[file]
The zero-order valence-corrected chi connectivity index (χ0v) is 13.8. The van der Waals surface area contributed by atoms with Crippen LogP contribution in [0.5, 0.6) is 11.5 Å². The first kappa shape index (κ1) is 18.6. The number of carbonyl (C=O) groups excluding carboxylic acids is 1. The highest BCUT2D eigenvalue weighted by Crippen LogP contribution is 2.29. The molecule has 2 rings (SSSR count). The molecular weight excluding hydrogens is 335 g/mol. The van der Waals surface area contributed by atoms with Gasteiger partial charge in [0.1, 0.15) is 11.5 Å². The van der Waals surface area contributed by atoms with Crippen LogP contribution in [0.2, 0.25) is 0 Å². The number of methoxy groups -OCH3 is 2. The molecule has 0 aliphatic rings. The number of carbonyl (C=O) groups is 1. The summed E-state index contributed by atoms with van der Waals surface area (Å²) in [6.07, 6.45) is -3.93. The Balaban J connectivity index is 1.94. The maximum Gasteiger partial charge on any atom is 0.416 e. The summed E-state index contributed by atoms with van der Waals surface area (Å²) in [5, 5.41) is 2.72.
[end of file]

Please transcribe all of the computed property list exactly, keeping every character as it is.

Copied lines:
The zero-order valence-corrected chi connectivity index (χ0v) is 13.8. The van der Waals surface area contributed by atoms with Crippen LogP contribution in [0.5, 0.6) is 11.5 Å². The first kappa shape index (κ1) is 18.6. The number of carbonyl (C=O) groups excluding carboxylic acids is 1. The highest BCUT2D eigenvalue weighted by Crippen LogP contribution is 2.29. The molecule has 2 rings (SSSR count). The molecular weight excluding hydrogens is 335 g/mol. The van der Waals surface area contributed by atoms with Gasteiger partial charge in [0.1, 0.15) is 11.5 Å². The van der Waals surface area contributed by atoms with Crippen LogP contribution in [0.2, 0.25) is 0 Å². The number of methoxy groups -OCH3 is 2. The molecule has 0 aliphatic rings. The number of carbonyl (C=O) groups is 1. The summed E-state index contributed by atoms with van der Waals surface area (Å²) in [6.07, 6.45) is -3.93. The Balaban J connectivity index is 1.94. The maximum Gasteiger partial charge on any atom is 0.416 e. The summed E-state index contributed by atoms with van der Waals surface area (Å²) in [5, 5.41) is 2.72.